Best Symposium Award, a new international success involving SDA Bocconi

A paper on educational technology

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Today, more than ever, management education must look to the future. A tomorrow that is undoubtedly post-pandemic, but also one of major transformations in the socio-economic, demographic and environmental ecosystem. This forward-looking approach won the MED Global Forum Best Symposium Award for the management education symposium “The Future of Management Education: Changes, challenges and opportunities”. A team of university and business school faculty members from all over the world, including SDA Bocconi’s Leonardo Caporarello , submitted the symposium to the Academy of Management (AoM), which – together with sponsor Conservatoire National des Arts et Métiers in Paris – awards their Best Symposium Award to the work that offers, in their opinion, the best opportunities of addressing global issues of major impact on management education and/or development.


This year’s winning symposium is going to be presented before the Academy on 31 July, and consists of 5 papers:

  • The World Market and the Global Ecosystem for Management Education, by University of Western Ontario’s and Trinity College Dublin’s Geoffrey Wood;
  • Internal and External Narratives: Business School Histories and Strategies, by University of St Andrews’ Paul Hibbert and University of Alberta’s William M. Foster;
  • Educational Technology in Business Schools After Covid-19: Leveraging the Technological Pivot, by Imperial College London’s David Lefevre and SDA Bocconi School of Management’s Leonardo Caporarello;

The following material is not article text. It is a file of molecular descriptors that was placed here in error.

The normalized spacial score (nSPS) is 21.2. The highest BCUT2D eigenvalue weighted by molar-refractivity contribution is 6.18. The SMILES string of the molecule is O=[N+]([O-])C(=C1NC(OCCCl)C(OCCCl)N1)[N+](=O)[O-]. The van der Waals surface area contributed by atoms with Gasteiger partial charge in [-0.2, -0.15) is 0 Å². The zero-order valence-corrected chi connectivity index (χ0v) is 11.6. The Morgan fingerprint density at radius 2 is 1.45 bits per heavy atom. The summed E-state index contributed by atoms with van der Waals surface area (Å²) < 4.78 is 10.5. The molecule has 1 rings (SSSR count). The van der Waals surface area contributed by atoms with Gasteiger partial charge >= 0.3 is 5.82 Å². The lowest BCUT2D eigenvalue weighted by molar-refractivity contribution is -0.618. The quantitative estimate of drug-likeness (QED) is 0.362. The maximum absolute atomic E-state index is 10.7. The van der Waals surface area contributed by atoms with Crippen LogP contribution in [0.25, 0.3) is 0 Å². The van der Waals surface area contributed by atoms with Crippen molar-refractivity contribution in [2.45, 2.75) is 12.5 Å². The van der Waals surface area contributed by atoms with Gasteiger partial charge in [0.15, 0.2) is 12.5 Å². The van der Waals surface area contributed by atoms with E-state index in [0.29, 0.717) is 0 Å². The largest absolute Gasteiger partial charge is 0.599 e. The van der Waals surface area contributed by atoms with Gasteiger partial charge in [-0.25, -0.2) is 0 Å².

• Beyond “The School” as the Object of Assessment: Sector Disruption and the Changing Nature of Business School Accreditation, by EBS University of Business & Law’s and XOLAS’ Ulrich Hommel and University of Antwerp’s Koen Vandenbempt;
  • The Forgotten Subject of Management Education: Early Career Academics and the Future of Business Schools by University of the West of England’s Olivier Ratle, Open University’s Alexandra Bristow and University of Glasgow’s Sarah Robinson.

In particular, Lefevre’s and Caporarello’s paper addresses the topic of educational technology (EdTech) and the sudden acceleration and dissemination it has undergone during Covid-19 lockdowns, and underlines the transformative impact of this phenomenon on management education. Business schools will have to decide how to respond to this externally triggered change, which can be a great opportunity if it can translate into structural investments and cultural innovation. The paper highlights technological developments such as the use of big data and computational analytics to design “precision education” and the use of Artificial Intelligence to augment traditional management education.

 

The papers in this symposium align best with AoM’s Management Education and Development (MED) Division’s mission to analyze management education offer and its future. They address the numerous exogenous and endogenous changes impacting on the leadership, strategy and organization of business schools. All matters that AoM believes are of relevance to those responsible for leading and managing educational institutions and charting new directions in management education.

 

 

SDA Bocconi School of Management

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